When I joined Pounding The Rock, I pitched a project that would cover every player who ever wore a Spurs jersey. Not equally, by any means, but each jersey would be identified numerically by the players who wore it.
There is a significance to the numbers of jerseys as it pertains to the five NBA Championships that have been won by the San Antonio Spurs.
There is only one jersey number associated with all five San Antonio Spurs NBA Championships- #21. Tim Duncan. He is coincidentally also the only player to be involved in all five titles.
There are five jersey numbers associated with four Spurs titles. #9 Tony Parker and #20 Manu Ginobili, as well as #2, #4, #5 and #11.
The next set of jersey numbers are those associated with three of the Spurs NBA titles. #12 Bruce Bowen as well as #3, #8, #17, and #33.
In honor of Tre Jones nabbing #33, let’s take a look back at how we got here.
Prior to Tre, fourteen Spurs have worn thirty-three.
Michael Wiley was drafted 39th overall in the second round of the 1980 draft and appropriately wore #33 for exactly thirty-three games. The next season, he played with the San Diego Clippers. He left the NBA for The Netherlands the following season and retired in 1991.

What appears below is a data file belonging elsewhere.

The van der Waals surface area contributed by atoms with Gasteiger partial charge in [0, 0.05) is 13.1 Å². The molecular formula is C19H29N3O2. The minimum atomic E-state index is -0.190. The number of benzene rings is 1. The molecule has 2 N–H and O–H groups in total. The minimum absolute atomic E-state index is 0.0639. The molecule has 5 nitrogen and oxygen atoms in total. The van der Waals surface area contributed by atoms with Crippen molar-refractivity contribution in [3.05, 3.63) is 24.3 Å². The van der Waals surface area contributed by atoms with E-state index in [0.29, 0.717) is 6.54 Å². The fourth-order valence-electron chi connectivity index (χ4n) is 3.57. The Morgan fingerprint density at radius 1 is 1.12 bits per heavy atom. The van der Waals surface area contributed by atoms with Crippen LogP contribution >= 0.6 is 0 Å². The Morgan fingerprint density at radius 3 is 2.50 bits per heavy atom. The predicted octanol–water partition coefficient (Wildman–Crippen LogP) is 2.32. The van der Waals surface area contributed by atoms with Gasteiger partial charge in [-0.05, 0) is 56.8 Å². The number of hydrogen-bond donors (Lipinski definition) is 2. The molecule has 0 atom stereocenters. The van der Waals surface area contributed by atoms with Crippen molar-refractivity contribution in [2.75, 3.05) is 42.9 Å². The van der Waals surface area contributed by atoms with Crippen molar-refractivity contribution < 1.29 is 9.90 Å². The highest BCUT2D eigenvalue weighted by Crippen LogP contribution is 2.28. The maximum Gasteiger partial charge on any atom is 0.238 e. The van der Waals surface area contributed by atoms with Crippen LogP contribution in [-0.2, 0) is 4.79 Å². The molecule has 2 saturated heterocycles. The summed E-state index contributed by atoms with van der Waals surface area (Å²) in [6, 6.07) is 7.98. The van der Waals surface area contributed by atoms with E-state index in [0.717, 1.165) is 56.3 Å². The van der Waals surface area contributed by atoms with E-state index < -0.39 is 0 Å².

Bill Willoughby was an NBA journeyman who spent his eight season on six different teams. His time with the San Antonio Spurs was uneventful. His career overall did not rise to the level of his athleticism. Willoughby has the distinction of being one of the only guys to block Kareem Abdul-Jabbar’s skyhook. (The video is flawed, only the first few seconds work.)
Steve Johnson spent the 1985-1986 season with the Silver & Black starting in fifty-five games and averaging 13.8 points per game while shooting a league best .632 field goal percentage. His college days #33 was retired by the Oregon State Beavers.
“Cadillac” Anderson was drafted by the San Antonio Spurs in the 1987 draft as the 23rd pick of the first round. He originally spent two seasons with the Spurs from 1987-1989. He made the NBA All-Rookie First Team as well as representing the Spurs in the NBA Slam Dunk Contest.
Anderson averaged 12.7 points per game in his two seasons with San Antonio. Those proved to be his best. He returned to the Spurs form 1995-1997, his best years behind him.
NEXT UP: Antonio Daniels helps the Spurs win their first NBA Championship.
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